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Imperialism In Iraq? Get Real!

For a couple of weeks now, liberals and anti-warriors have been freaking out about reports by Patrick Cockburn that the Bush administration was planning some secret arrangement with the Iraqi government (the latter presumably under duress) for a permanent US … Read More

By / June 10, 2008

For a couple of weeks now, liberals and anti-warriors have been freaking out about reports by Patrick Cockburn that the Bush administration was planning some secret arrangement with the Iraqi government (the latter presumably under duress) for a permanent US occupation of the country involving some 58 separate military installations and a military detachment whose members are not subject to Iraqi law. The administration's trump card, according to Cockburn, was the threat of withholding tens of billions of dollars of Iraqi assets now kept at the Federal Reserve bank in New York.

Unsurprisingly, Andrew Sullivan and Matthew Yglesias are breathing a sigh of relief about today's independent reports that the Maliki government won't go for the deal. "A decision of this magnitude should not be made by an out-going administration regardless of the evolving views of the American people. Americans deserve to debate this as well as Iraqis," says Sullivan. "Leaving decisions about how U.S. forces operate in Iraq up to the next president sounds like an awfully good idea to me," says Yglesias.

Now call me a Luddite if you must, but Article II, section 2 of the US Constitution does quite clearly state that the president requires two thirds approval of the Senate to ratify a treaty. In practice, of course, presidents skirt such rules all the time, including the present. But by the same token, since whatever offer the administration makes sure the Iraqis can't refuse is not a binding treaty under the Constitution, the next administration can just rescind it at its discretion. In the meantime, in the eight months between now and inauguration day, the de facto reality of the US presence in Iraq isn't going to change substantially, regardless of formal changes in its classification. So the Bush occupation plan just isn't that important; if the US occupation of Iraq continues through the next administration, it will be because of the next president's decisions, not George Bush's.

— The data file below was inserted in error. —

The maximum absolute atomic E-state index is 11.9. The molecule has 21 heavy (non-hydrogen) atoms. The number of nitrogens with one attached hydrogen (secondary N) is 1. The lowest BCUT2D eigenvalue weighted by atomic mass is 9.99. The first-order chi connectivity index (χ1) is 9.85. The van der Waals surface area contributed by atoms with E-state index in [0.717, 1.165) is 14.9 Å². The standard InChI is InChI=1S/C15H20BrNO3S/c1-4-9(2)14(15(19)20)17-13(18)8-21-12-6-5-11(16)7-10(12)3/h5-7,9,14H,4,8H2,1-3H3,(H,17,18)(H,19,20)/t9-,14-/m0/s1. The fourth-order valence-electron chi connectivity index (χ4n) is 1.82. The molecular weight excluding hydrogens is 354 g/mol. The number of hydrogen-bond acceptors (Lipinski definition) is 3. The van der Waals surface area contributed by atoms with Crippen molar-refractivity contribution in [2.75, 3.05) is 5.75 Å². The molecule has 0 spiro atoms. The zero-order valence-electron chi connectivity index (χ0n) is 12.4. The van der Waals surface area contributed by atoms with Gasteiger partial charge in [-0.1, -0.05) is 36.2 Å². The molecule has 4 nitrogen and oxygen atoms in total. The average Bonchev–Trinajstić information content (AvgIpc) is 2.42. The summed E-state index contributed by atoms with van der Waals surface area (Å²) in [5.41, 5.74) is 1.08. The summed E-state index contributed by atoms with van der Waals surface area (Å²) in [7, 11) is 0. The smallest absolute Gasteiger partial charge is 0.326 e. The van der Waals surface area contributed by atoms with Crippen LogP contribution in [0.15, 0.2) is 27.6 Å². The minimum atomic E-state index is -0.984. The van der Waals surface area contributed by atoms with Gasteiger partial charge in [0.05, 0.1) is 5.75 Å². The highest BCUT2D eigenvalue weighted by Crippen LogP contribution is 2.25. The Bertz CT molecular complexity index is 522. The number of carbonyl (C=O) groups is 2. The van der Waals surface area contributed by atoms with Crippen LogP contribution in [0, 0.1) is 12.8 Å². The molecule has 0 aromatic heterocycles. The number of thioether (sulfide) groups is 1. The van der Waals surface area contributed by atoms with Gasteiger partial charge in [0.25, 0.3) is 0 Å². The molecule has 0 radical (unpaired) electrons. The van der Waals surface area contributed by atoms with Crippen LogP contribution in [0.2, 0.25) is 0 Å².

None of this is to absolve the Bush administration of charges of imperialism. A country occupied by a foreign power in perpetuity under rules that supersede any of its laws isn't an independent sovereign state, it's a satrapy. The Bush administration just isn't very good at imperialism, and there's no need to give them credit for power they don't really have.

ADDING: The political angle, though, is obvious. If Bush can scratch out some agreement, no matter how coerced and contrary to Iraqi sovereignty, that provides (flimsy) grounds for hawks to scream "betrayal" and "backstabbing" in case the next president winds down the occupation. 

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